Since the mid-2000s when his chronicles first emerged, Frohawk has had multiple shows, most of them focused on revolts, coups, and clashes of the Fifty Years War taking place in the very locations in which the shows have been set. They have emerged around the United States, Germany, Switzerland, the Netherlands, at the Mémorial ACTe Center on the History of Slavery in Guadeloupe, and in South Africa. In all of them, maps have held a central position. They provide “keys to his shows,” as Caldwell notes, addressing simultaneously Frenglish history and Frohawk’s personal story and itinerary in the art world.35 In turn, the ensembles of objects displayed in his shows—sculptures, portraits, varied artifacts—map Empire as fact and concept: with the art objects themselves, the individual triumphs and catastrophes, the dizzying array of crossing and overlapping storylines that make up the narrative halves of the exhibitions are so many shoots suggesting a gigantic root system of imperial geographies, political, economic, and territorial changes submerged. Frohawk’s shows present the flotsam and jetsam of nations that could have been. In the process, they ask what we know of those nations that were, that rose and drowned in the sea changes of Empire. They encourage us to ponder how the sundry objects of those nations washed upon familiar shores, and through what unavowed lenses we see and make sense of them.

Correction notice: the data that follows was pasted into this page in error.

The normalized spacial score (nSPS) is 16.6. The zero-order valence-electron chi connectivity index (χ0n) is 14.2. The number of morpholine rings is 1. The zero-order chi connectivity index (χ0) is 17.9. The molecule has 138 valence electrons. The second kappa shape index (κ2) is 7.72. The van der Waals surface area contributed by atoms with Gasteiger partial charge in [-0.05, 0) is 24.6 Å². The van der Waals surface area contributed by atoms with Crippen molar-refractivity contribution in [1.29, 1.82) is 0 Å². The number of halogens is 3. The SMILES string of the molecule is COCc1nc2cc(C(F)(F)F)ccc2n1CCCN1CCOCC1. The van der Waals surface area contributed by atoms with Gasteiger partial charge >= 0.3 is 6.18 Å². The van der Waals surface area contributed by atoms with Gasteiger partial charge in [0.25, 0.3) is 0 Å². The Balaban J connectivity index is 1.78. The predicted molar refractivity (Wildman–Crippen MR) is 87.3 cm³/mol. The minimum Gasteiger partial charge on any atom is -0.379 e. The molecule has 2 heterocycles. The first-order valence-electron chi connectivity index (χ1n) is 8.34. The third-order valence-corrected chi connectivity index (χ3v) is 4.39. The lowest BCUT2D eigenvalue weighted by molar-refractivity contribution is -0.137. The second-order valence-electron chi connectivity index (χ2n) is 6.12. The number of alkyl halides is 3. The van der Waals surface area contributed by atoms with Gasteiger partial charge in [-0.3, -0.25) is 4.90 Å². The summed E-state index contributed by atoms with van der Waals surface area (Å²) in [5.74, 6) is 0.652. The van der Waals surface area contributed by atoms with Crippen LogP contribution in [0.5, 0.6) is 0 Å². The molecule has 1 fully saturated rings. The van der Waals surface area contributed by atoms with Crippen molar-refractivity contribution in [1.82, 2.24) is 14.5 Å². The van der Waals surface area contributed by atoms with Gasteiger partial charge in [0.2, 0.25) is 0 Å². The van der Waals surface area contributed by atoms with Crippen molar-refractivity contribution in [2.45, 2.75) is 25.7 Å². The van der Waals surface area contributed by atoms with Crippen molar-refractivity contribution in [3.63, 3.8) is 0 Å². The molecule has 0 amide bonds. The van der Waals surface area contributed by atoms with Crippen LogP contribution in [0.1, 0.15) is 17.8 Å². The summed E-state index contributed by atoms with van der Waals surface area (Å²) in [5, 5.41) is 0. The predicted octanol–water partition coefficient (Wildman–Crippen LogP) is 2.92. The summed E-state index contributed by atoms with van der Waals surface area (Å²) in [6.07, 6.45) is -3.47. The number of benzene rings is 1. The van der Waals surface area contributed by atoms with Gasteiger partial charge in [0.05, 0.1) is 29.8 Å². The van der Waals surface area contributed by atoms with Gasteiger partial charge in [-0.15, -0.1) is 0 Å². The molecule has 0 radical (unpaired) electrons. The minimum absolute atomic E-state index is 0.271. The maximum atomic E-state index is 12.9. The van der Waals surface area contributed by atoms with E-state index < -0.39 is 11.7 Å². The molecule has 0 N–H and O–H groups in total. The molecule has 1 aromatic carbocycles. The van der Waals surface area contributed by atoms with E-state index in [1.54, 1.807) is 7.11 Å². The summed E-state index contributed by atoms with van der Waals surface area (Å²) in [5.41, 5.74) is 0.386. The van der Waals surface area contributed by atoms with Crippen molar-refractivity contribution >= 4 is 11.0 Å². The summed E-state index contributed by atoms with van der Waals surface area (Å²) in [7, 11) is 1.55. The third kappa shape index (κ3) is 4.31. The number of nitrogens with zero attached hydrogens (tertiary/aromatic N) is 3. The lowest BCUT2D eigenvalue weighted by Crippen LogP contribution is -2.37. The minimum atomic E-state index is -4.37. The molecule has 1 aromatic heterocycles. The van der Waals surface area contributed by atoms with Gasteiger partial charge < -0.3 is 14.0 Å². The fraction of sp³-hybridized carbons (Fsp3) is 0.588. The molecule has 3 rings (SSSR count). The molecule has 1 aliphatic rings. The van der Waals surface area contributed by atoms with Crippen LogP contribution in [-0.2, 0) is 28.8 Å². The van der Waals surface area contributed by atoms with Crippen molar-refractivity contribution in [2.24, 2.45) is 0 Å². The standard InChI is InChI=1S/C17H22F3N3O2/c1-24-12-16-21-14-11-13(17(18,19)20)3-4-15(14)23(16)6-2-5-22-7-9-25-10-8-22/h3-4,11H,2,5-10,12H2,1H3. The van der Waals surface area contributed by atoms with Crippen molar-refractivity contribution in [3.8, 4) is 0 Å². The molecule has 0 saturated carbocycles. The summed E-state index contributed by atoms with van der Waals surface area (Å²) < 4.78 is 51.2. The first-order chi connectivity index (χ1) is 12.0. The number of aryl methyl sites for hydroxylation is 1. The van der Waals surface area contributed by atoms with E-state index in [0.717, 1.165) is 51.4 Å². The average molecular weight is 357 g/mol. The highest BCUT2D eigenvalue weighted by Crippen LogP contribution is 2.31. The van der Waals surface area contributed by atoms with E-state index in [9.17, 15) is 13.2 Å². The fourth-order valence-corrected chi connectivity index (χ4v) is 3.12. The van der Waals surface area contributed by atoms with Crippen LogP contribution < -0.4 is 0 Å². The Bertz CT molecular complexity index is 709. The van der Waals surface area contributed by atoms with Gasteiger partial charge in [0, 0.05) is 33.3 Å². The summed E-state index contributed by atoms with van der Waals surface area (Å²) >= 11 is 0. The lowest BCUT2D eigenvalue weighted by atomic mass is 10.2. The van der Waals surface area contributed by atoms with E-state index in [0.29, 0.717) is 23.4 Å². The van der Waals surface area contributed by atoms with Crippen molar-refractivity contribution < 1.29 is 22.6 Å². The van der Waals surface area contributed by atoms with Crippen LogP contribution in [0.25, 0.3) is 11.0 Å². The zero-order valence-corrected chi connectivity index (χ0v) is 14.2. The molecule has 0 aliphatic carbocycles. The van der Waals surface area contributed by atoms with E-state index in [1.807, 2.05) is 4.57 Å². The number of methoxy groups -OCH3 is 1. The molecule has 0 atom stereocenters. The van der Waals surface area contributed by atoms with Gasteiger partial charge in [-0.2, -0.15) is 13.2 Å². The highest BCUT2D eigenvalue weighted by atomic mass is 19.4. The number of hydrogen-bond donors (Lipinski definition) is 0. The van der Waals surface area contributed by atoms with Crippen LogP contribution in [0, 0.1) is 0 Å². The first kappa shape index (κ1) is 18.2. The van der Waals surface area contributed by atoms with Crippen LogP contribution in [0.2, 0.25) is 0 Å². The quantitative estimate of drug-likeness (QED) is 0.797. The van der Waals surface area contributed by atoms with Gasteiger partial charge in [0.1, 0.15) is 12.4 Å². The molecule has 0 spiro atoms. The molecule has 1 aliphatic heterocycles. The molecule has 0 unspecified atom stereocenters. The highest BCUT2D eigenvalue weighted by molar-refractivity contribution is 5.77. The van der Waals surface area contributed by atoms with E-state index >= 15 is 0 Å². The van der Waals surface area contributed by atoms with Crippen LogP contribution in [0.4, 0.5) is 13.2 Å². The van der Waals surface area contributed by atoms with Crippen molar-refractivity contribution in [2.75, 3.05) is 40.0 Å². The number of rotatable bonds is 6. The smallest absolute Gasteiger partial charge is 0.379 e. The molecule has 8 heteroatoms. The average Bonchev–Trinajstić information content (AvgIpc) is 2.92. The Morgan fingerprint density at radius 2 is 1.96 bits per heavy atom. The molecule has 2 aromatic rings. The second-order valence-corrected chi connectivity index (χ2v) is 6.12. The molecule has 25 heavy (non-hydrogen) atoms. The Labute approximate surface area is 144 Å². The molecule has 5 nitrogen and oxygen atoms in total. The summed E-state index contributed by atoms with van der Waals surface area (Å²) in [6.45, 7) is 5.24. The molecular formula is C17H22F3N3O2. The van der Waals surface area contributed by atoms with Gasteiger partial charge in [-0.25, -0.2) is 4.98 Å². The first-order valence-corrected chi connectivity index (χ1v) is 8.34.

The Johannes Vogt Gallery—where Frohawk Two Feathers’ exhibition The Messier Objects. (You Get the Gods You Deserve). Part 3 of The Americas 1795 was on display throughout March 2017—is hidden in NYC’s Chinatown in a skinny building tucked between two makeup parlors. The chrome door opens to more chrome, bright white walls. In order to get to the gallery on the upper floors, you must walk past one of those Escape Rooms companies have been so fond of using for team-building exercises lately. The irony. The gallery itself is a big open room with chalk white walls. Inside the door and to the right were two imposingly black and white pieces, The Historical Origin of Diabetes: Or, Black Power/White Wealth ‘Suiker,’ and Laacoon and Sons, maelstroms of figures, words and icons that evoke hieroglyphics as much as they do comic books. On the wall facing the gallery door were two maps, one showing the lower swathes of Novum Eboracum (New York’s Latin name): New Thebes, the duchy of Boswyk, Breukelen, Staaten Eylandt, Queens, Broncks and Manhattan (fig.8); the other was a 1793 map of the short-lived kingdom of Harlem proper. Portraits were hung in a second room separated by half a wall, in which Vogt and his collaborators sat hunched over laptops around a giant table occupying most of the space, making circulation a bit awkward. Several other massive paintings adorned the remaining walls. Zenithing in the Time of Yeah shows King Horace and Queen Isabel of Harlem deified as Egyptian rulers shooting thunderbolts out of their eyes to zap the chains off the enslaved.